Heavenly Ladder - Waymarks in Pansvitz Castle Park

Project Infos

Year: 2021

Interior Design

Menzel, Bettina, Prof.

Sarah Materne, Paula Körner, Lena Warnken (4. Semester Bachelor Innenarchitektur) & Seraphina Digeser (6. Semester Bachelor Innenarchitektur)

Project type:

A place of dying and of life. Pansevitz Castle Park on the island of Rügen is both a park and a cemetery forest. The chairpersons of the Pansevitz Castle Park Foundation approached the Wismar University of Applied Sciences with the wish to revitalise the park.


At the beginning of the semester, the students walked through the park, each looking for a suitable place to analyse its genius loci. In the course of the semester, individual designs were developed. Small places of remembrance and commemoration were created, which guide visitors through the park on new paths to experience its nature anew and to get to know it sensually in many ways.

The design was accompanied by the Dachwelten university competition. At the end, four students were selected to take part in the 24-hour competition in September. Sarah Materne, Paula Körner, Seraphina Digeser and Lena Warnken were nominated.
Last year, Wismar University of Applied Sciences won with the design of the Nano Docks and is defending the title this year.

The designs of the four nominees are also presented:

Tempus te by Sarah Materne
The memorial "tempus te" - "time for you" deals with the four phases of grief that a person has to face when a loved one has died. 
The construction made of poplar bark, acrylic glass and concrete is located at the Ziegeleiteich in the Pansevitz cemetery forest on the island of Rügen. The stages of mourning are illustrated by four large, white fabric sculptures that are attached to wooden frames and fall freely to just above the ground. The fabric is opaque, as is the threshold between life and death. A special feature is the narrow cross in the outer shell that casts light on one of the fabric sculptures at midday.

The embrace of Paula Körner
Inspired by the art world and Rügen's coast, the design "The Embrace", a memorial for the Pansevitz cemetery forest, was created. The memorial embraces visitors and mourners. 
The opposing rooms are connected by a curved corridor that symbolises the (im)finiteness of life. The starting point for the sensual design of the building is the 1925 work "The Kiss" by Pablo Picasso. 
The materials were carefully selected for their feel, translucency and warmth. They remain discreetly in the background and leave room for silence, devotion and mourning.
Natur(t)räume Pavilion by Seraphina Digeser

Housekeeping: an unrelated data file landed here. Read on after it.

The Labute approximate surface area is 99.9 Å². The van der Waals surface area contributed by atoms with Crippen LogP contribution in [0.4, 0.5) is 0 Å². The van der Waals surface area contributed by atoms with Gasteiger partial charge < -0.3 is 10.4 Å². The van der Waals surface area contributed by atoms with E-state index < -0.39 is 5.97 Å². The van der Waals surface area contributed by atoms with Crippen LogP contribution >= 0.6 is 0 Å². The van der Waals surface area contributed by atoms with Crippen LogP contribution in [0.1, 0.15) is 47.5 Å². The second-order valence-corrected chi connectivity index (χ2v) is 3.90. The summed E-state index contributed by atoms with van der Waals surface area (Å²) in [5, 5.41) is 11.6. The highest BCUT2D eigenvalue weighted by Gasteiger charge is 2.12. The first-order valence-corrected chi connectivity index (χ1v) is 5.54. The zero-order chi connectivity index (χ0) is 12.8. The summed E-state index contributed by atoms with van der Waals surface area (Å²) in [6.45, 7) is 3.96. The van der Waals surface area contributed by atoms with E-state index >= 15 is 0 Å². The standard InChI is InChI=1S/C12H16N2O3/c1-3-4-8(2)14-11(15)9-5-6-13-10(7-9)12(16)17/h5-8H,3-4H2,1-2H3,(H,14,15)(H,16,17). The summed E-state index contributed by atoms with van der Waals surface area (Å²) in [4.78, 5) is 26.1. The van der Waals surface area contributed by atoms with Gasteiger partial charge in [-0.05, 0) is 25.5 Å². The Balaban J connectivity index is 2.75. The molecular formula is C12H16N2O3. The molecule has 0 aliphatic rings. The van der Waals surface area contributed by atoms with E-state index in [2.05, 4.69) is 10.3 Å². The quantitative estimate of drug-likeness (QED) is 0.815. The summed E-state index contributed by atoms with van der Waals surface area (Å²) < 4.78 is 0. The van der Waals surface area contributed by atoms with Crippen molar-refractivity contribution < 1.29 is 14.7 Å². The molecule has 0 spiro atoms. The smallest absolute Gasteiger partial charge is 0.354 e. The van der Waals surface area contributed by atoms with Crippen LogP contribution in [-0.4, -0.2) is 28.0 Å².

The NATUR(T)RÄUME pavilion is located in the park area of the cemetery forest and borders on the forest. The pavilion is a place for the senses and for reflection. In interaction with nature, visitors to the Pansevitz Cemetery Forest have the opportunity to pause, to commemorate and to feel different senses in the process.
The rooms of the pavilion play on the human senses, specialising in hearing, smelling, feeling, reflecting and seeing. Each room offers the opportunity to experience one or more of the senses. The focus is on nature and the surroundings, supporting this sensory experience. The triangular shape of the rooms is inspired by perspectives and vistas. It is also intended to enhance the respective sensory experience in each room. 
The pavilion is a piece of nature. Its walls, floors and ceilings are made of rammed earth, which could gradually become part of nature again. The rammed earth gives the pavilion a massive appearance, which, however, does not take attention away from nature, but rather appears as part of the environment.

Mirror Mirror by Lena Warnken
The design of Mirror Mirror makes it possible to engage with nature in a somewhat different way. Like a telescope, the building is consciously directed into the landscape, drawing the eye both in and out. 
When walking through, the visitor is not only surrounded by closed walls but also by mirrors that bring the surroundings from the outside to the inside and allow completely different perspectives. The mirrors are rotatable and invite everyone to experiment and catch different perspectives again and again. 
The place is meant to distract the mind from everyday events and to recall, for a short time, the dreamy wonder of childhood days. 

Related Links

Model in M1:20 - Tempus te by Sarah Materne
Model from Above - Tempus te by Sarah Materne
Insight into the model - Tempus te by Sarah Materne
Model in M1:20 - The Embrace of Paula Körner
Top View - The Embrace of Paula Körner
Interior shot - The embrace of Paula Körner
Exterior view - Natur(t)räume Pavilion by Seraphina Digeser
Model in M1:20 - Nature(t)räume by Seraphina Digeser
Interior representation of the Room of Hearing - Natur(t)räume Pavilion by Seraphina Digeser
View - Mirror Mirror by Lena Warnken
Model in M1:20 - Mirror Mirror by Lena Warnken
Interior view - Mirror Mirror by Lena Warnken